Life was surely imitating art _ or at least inspiring it _ during the time that Hans Werner Henze worked on his latest opera, "Phaedra."
The German-born composer was nearing 80 when he and librettist Christian Lehnert set out to retell the Greek myth about a noblewoman who falls tragically in love with her stepson, Hippolytus.
Henze had written most of the music for Act 1, which ends with the deaths of both characters, when in 2005 he was stricken by an unexplained illness that left him comatose for weeks. Upon his recovery, he wrote the conclusion _ a series of dreamlike scenes in which Phaedra and Hippolytus are first reborn and then come to joyously affirm their own mortality.
This strange and compelling piece was first performed in Berlin in 2007, and on Friday night it received its U.S. premiere in a worthy production by the Opera Company of Philadelphia.
Borrowing from Euripides, Henze and Lehnert turn stepmother and stepson into pawns in a battle between Aphrodite, goddess of love, and Artemis, goddess of the hunt. Aphrodite, enraged that Hippolytus shuns physical love in favor of chaste athleticism, inspires the lustful passion in Phaedra that will ruin him. Artemis, meanwhile, does her best to protect Hippolytus, and after his death she brings him back to life and tries to keep him as a kind of pet.
The opera is compact _ running less than 90 minutes _ but musically it's extremely dense and rhythmically full of surprises. Henze achieves some dazzling effects with a chamber orchestra of two dozen players, heavy on percussion and brass _ including the rare use of a Wagner tuba. Recorded sound effects introduce such noises as a thunderstorm and the ringing of a telephone.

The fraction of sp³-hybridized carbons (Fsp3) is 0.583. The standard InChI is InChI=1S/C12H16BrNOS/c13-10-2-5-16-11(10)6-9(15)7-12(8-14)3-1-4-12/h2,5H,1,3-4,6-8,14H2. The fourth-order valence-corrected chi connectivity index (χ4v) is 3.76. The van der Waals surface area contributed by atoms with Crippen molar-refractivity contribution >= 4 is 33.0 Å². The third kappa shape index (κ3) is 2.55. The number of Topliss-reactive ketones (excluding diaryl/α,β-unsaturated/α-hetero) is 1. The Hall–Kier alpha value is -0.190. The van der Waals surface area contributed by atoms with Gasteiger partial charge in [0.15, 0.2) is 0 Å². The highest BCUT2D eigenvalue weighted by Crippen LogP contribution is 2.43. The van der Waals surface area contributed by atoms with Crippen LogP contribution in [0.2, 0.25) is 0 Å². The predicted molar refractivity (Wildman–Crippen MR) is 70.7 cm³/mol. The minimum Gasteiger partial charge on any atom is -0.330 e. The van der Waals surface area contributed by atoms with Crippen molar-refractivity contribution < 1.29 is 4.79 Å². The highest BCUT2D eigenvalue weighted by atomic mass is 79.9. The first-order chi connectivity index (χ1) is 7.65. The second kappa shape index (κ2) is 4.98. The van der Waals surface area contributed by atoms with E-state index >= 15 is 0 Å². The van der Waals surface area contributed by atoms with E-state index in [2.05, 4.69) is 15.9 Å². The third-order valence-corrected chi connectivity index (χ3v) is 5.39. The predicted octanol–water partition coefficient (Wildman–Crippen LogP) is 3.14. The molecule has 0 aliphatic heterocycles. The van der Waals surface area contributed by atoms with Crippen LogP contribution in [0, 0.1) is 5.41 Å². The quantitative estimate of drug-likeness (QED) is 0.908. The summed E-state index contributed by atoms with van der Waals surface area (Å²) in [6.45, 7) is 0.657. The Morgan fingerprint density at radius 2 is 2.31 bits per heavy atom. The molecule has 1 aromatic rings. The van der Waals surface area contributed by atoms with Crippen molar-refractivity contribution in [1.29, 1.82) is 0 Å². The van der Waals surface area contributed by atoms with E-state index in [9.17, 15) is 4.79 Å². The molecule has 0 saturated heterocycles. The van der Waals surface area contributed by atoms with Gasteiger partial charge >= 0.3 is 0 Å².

Though the music is astringently atonal, there are passages of striking lyricism, particularly the writing for Phaedra and Aphrodite.
There's tremendous dramatic tension in the scene in which Phaedra literally throws herself at Hippolytus. And there's welcome comic relief at the opening of Act 2, when Artemis "operates" on the corpse of Hippolytus with such objects as a circular saw and a funnel.
If Henze's inspiration perhaps flags a bit in some of the later scenes, he redeems the ending with an ecstatic hymn in which all the soloists take part.
Philadelphia assembled a strong, all-American cast for this premiere, starting with mezzo-soprano Tamara Mumford in the title role. Mumford, who has been attracting notice in supporting roles at the Metropolitan Opera, sang with beautiful, even tone and seemed unfazed by a tricky vocal line that required extensive trilling. Tenor William Burden brought smooth vocalism and great sensitivity to the role of the hunter bewildered at being the object of so much desire.
As Aphrodite, Elizabeth Reiter showed off a well-focused soprano that blended nicely with Mumford's lower register. With intriguing perversity, Henze wrote Artemis to be sung by a man, and counter-tenor Anthony Roth Costanzo displayed a voice of formidable power and allure. Bass Jeremy Milner lent strong support in the small role of the Minotaur.
The company's music director, Corrado Rovaris, conducted the orchestra with seeming mastery over the details of this difficult score.
The fittingly austere production, directed by Robert B. Driver, uses sliding screens as the only sets. Shadows are projected onto these to suggest settings like a forest or a cave, and the characters themselves are often seen in silhouette.
The company is staging this "chamber opera," as Henze calls it, in the intimate confines of the Perelman Theater. There are four more performances through June 12.